I love taking my kids grocery shopping. (Said no mother-of-four ever.)
I mean, where else can I hear people say to me over and over as I push my (literally) 220 lb. cart, "Gosh, you've got your hands full!"?
The first three times I generally reply, "With good things most days!", but by the crackers aisle I'm mumbling, "Ya think?" And by fruit I'm hissing, "Are you serious?"
Once I had my four-year-old twins elbowing each other in the extra, double-wide bench seat, my two-year-old sitting in the infant seat crying, and my five-year-old standing on the back picking his nose, and I ran into one of their preschool teachers.
"How's summer vacation going?!" she sang out in her preschool teacher, fun voice.
"Are you drunk on vacation time? You do this miserable job all year long. You know better than to call it "vacation" time," I said. I may have even used air quotes. And then I laughed, Jack Nicholson-style, like maybe I was kidding. Or maybe I was a serial killer.
But in the end, I always take them with me when I can.
I tell people the main reason is because I don't need to pay someone $15/hr. to make my kitchen and family room messy while I spend $250 on organic milk and bananas. Seriously. I could put that $30 towards a couple bottles of wine or getting my upper lip waxed. (Mama's not high maintenance, but she's got needs.)
But really, I do it because my kids live in this decidedly peaceful suburban world of free-range chicken eggs, farm preschool, fresh water, and healthy people. Their lives are pretty Leave it to Beaver if you ask me; stay-at-home mom, hard-working dad, slightly naughty white middle class friends. I mean sure, they have a couple pals they describe as tan or brownish, one of our favourite people is a marathoning little person, and two-mom families are pretty standard fare in our circle, and yet, fairly mellow world out there.
At the grocery store though, things get real. Elderly women wearing bright lipstick and painted-on eyebrows, plus-size people on scooters, brown skin and black skin, head scarves and wheelchairs. We have a favourite checkout person who I'm pretty sure was a puckish, female-ish person named Krystal and who is now definitely an adorable, petite man named John. And we've loved being in his checkout line throughout the glorious transition.
There's a Brazilian man working in the produce aisle who rubs my kids' heads (whether they like it or not) when I stop and pantomime that I'm looking for a coconut or basil. And there is invariably a person wheeling oxygen by the rotisserie chicken who asks my kids if they're being good for their poor Mama.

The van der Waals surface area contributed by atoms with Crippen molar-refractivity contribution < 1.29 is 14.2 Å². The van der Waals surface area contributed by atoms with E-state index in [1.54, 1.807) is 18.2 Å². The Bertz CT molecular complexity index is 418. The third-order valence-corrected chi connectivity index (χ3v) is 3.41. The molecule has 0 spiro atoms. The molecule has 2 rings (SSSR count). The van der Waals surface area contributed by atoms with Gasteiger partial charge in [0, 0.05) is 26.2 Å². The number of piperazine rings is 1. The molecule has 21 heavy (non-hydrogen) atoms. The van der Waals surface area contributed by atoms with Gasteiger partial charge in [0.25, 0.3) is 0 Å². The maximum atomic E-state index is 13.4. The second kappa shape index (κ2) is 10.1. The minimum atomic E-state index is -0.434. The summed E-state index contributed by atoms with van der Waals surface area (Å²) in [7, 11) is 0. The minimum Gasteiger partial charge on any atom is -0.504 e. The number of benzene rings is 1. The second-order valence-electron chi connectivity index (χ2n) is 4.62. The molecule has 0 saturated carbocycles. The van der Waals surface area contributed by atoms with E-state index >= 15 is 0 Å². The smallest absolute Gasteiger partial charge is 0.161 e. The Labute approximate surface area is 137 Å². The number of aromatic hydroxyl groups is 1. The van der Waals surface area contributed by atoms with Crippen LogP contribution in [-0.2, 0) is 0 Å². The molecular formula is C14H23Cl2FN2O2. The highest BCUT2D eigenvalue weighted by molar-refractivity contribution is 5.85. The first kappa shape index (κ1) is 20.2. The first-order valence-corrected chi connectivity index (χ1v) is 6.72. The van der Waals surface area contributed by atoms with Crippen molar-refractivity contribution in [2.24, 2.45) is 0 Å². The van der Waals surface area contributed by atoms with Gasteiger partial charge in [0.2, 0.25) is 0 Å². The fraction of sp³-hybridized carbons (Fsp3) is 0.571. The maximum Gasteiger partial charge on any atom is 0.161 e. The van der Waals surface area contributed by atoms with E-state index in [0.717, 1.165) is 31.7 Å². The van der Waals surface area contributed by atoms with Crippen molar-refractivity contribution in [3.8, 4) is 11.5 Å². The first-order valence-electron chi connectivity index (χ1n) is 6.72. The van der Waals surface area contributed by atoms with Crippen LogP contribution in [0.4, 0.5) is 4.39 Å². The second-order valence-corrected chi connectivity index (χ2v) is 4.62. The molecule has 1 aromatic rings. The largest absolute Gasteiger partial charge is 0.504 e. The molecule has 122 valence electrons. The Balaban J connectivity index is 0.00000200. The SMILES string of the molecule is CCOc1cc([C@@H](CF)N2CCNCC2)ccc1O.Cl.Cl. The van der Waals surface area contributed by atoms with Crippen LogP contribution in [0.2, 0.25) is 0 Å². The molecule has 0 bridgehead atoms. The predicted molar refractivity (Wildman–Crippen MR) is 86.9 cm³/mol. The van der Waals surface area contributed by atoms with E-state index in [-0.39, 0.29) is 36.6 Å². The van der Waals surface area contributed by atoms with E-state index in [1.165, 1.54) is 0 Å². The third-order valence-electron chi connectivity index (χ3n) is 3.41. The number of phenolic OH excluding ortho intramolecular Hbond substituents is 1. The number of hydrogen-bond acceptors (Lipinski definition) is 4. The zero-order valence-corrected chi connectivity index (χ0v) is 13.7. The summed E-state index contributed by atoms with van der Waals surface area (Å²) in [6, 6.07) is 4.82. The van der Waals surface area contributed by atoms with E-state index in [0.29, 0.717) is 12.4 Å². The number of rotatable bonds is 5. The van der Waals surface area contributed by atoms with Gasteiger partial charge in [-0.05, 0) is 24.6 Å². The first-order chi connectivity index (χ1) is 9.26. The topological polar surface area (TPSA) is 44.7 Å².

Like clockwork, a van pulls up while we're shopping, unloading residents from a group home who come in various shapes and sizes, accompanied by two exhausted-looking aides. And my kids have to make sense of this.
"The world would be a pretty lame rainbow if everyone looked the same. It'd just be one boring, flat color," is something I've said so many times in the checkout line that I've shortened it to "Hey! Rainbow." And they get what I mean.
I don't remember going to the local grocery store much with my mother while growing up in the 70's and 80's; she never had to tell us not to stare. I stayed home and was watched by my older sisters until I was old enough to watch my brothers. We let my mother have some peace away from her five kids, including one with severe and obvious physical and intellectual delays (we used to say retarded back then, before all the ignorant people co-opted the word.)
In my home my father had a feeding tube, my sister had thick glasses and a hearing aid the size of an iPod that hung around her neck. For my mom, the grocery store was the homogenous place where she could basically disappear into a sea of mostly white suburban moms, amongst Morton's frozen chicken and Little Debbie cakes. No cilantro or ginger or plantains, no sushi or hammentaschen or tahini, no disability or difference.
"You can look at someone who appears interesting, but smile when you do it, and say something nice," I remind them before we enter the store. This has lead to everything from, "I like your tiny head," to the bagger with the incredibly tiny head, to, "I like your shoes," to anyone in a wheelchair. It's obviously not always a home run, but it reminds them that people are people, whatever the shape. And more importantly, it says to the people around them, "I see you. I want to know you better. You matter."
On the way home, over star fruit or kiwi or whatever other healthy snack they've tricked me into buying, we have real conversations. About why Krystal's name is now John and how hard it would be to appear one thing on the outside but be another on the inside, how Pop-pop Groeber wore a tube on his face just like that elderly man with oxygen, and how headscarves are just a way to show respect and modesty, we should all be so respectful and modest. Where else in the 'burbs is so much diverse and divergent humanity crammed together in cattle chutes, all grabbing for the same Frosted Mini-Wheats box on sale this week for $2.99?
No place, that's where.
It's never the easiest two hours of my life, pushing that $250, 220 lb. cart through seventeen surprising aisles, but I maintain that I love taking my kids grocery shopping. Because it's a great big beautiful world out there, and I'm going to help my kids embrace every rainbow-colored bit of it, one crowded aisle at a time.
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